Health at a Glance 2011
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Health at a Glance 2011

OECD Indicators

This sixth edition of Health at a Glance provides the latest comparable data on different aspects of the performance of health systems in OECD countries. It provides striking evidence of large variations across countries in the costs, activities and results of health systems. Key indicators provide information on health status, the determinants of health, health care activities and health expenditure and financing in OECD countries.   Each indicator in the book is presented in a user-friendly format, consisting of charts illustrating variations across countries and over time, brief descriptive analyses highlighting the major findings conveyed by the data, and a methodological box on the definition of the indicator and any limitations in data comparability.

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Publication Date :
23 Nov 2011
DOI :
10.1787/health_glance-2011-en
 
Chapter
 

Screening, survival and mortality for breast cancer You or your institution have access to this content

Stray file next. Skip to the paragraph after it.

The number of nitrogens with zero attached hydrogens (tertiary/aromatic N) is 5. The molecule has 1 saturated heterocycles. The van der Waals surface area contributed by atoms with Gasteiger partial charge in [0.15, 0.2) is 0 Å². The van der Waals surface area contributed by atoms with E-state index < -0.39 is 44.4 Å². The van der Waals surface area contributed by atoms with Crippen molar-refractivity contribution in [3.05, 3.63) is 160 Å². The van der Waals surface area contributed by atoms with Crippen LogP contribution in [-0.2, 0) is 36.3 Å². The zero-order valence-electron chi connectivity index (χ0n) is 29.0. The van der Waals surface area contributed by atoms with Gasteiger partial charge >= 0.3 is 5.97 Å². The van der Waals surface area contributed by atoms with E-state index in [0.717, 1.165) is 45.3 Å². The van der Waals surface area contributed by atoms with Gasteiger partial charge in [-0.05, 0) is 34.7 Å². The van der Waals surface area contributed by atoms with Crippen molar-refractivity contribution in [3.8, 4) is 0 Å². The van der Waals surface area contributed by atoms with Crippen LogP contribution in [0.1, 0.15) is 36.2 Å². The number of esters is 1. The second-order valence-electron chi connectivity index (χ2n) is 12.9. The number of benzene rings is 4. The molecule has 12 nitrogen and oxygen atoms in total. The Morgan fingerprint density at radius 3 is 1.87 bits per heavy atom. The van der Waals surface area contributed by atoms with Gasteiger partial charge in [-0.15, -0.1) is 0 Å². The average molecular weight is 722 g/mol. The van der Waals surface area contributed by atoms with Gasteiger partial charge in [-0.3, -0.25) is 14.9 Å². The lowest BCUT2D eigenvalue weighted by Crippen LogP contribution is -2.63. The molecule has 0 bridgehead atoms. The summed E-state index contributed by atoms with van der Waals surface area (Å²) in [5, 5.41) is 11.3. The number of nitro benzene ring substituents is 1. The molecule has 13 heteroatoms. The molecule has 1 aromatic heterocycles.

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    http://oecd.metastore.ingenta.com/content/health_glance-2011-en/05/05/02/index.html
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  • http://oecd.metastore.ingenta.com/content/8111101ec048.pdf
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  • http://www.keepeek.com/Digital-Asset-Management/oecd/social-issues-migration-health/health-at-a-glance-2011/screening-survival-and-mortality-for-breast-cancer_health_glance-2011-48-en
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Author(s):
OECD
DOI :
10.1787/health_glance-2011-48-en

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Breast cancer is the most prevalent form of cancer in women, accounting for almost 460 000 deaths worldwide in 2008 (WHO, 2011d). One in nine women will acquire breast cancer at some point in her life and one in thirty will die from the disease. There are a number of risk factors that increase a person’s chance of getting this disease such as age, family history of breast cancer, estrogen replacement therapy, alcohol use and others. Overall spending for breast cancer care typically amounts to about 0.5-0.6% of total health expenditure (OECD, 2003a). Variation in breast cancer care across OECD countries is indicated by mammography screening rates in women aged 50-69 years, relative survival rates, and mortality rates.
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